Routine saliva testing can also reveal the presence of illegal drugs, environmental toxins, hormones and antibodies indicating hepatitis or HIV infection, among other things. In fact, the ability to detect HIV-specific antibodies has led to the production of commercial, easy-to-use saliva test kits. In the future, saliva testing may replace blood testing as a means of diagnosing and monitoring diseases such as diabetes, Parkinson’s disease, cirrhosis of the liver and many infectious diseases.

Steps to Take to be Orally Healthy

Taking good care of a person’s mouth, teeth and gums is already a healthy measure in itself. Good oral and dental hygiene can help prevent bad breath, tooth decay and gum disease—and can help one keep his or her teeth as they get older.

It is important to always look for dental health professionals who are able to help you in deciding how to address any related health problems. Health Canada, a leading health authority in Canada, states that oral health is important at all stages of life. Seeking help from a Calgary pediatric dentist, or any other professional dental health practitioner, can mean the difference between a comfortable life and a sluggish day full of mouth related pains and aches.

Good dental health is a combination of proper daily maintenance (brushing and flossing) along with regular visits to dental care professional. People with crooked teeth, misaligned jaws and other problems with their mouth can often benefit from orthodontic procedures, such as braces or other techniques to correct the problems.

Braces – once for adolescents only – can now help people of all ages correct problems with their teeth and jaws. Not only do orthodontic procedures aid in improving the appearance, but it can also improve proper digestion (i.e. chewing of food) and even enhance speech problems, in some cases.

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Researchers are also discovering more reasons to brush and floss. As stated, a healthy mouth may help ward off medical disorders. Consequently, an unhealthy mouth, especially if the person is inflicted with gum disease, may increase his or her risk of serious health problems such as heart attack, stroke, poorly controlled diabetes and preterm labor.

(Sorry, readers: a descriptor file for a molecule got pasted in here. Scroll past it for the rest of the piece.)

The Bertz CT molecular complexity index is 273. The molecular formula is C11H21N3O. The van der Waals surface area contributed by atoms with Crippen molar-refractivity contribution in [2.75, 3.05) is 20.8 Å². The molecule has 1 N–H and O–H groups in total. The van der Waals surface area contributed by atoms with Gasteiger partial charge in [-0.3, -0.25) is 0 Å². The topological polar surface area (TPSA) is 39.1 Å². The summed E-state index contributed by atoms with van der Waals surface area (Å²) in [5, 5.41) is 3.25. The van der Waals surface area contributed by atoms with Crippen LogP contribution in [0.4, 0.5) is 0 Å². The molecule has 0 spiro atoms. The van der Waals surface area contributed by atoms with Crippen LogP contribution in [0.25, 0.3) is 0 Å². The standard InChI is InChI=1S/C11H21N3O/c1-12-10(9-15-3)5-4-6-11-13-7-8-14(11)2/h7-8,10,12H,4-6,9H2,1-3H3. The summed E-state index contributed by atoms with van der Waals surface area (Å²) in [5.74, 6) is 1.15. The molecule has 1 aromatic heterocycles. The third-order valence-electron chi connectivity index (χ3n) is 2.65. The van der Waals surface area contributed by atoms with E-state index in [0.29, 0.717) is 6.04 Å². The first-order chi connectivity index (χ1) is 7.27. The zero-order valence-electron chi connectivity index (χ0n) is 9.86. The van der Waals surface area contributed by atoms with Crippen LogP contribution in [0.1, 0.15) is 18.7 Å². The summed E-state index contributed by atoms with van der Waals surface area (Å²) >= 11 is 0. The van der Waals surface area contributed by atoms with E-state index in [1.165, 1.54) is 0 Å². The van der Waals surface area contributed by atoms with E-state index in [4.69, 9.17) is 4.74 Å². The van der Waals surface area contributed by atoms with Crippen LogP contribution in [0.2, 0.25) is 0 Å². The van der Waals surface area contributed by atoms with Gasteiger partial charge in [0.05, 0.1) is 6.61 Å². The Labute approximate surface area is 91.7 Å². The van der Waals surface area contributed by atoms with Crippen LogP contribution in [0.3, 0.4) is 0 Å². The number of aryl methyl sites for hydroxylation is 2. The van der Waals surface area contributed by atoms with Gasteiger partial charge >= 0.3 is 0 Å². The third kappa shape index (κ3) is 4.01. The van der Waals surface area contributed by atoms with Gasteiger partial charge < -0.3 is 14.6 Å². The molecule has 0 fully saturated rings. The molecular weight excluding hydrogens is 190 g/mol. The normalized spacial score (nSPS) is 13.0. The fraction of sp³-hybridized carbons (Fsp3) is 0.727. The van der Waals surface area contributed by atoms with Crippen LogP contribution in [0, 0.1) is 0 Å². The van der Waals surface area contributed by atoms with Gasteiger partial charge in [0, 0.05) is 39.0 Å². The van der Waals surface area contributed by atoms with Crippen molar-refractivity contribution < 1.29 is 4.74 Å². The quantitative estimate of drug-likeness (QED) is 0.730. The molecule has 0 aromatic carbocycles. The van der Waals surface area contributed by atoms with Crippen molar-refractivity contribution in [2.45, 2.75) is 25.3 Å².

Many dentists also suggest eating a healthy diet and limiting between-meal snacks. Various related studies show that, as a rule of thumb, one should: replace toothbrush every three to four months or sooner if bristles are frayed, avoid tobacco use, and lastly, visit the dentist regularly.

Dental Doohickey – 7 Popular Myths on Dental Health Debunked

It’s a common belief that you don’t have to go to a dentist if you’re not feeling any dental pain, and that white teeth is an indication of healthy teeth. Well, that’s not entirely true – nor is the fact that you don’t need to floss. To get everything straight, here are 7 myths on dental care debunked. You should keep them in mind so that you can fully take care of your teeth and achieve that perfect smile!

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White teeth mean healthy teeth.

One of the most common myths is that having whiter teeth means that your teeth are healthy. Your teeth may be white, but this cannot really show if there is an infection or cavities between the teeth. Plus, not everyone can achieve the pearly white teeth advertised in TV ads. The natural color of teeth varies from one person to another, and people with healthy teeth could have more yellowish teeth than another person.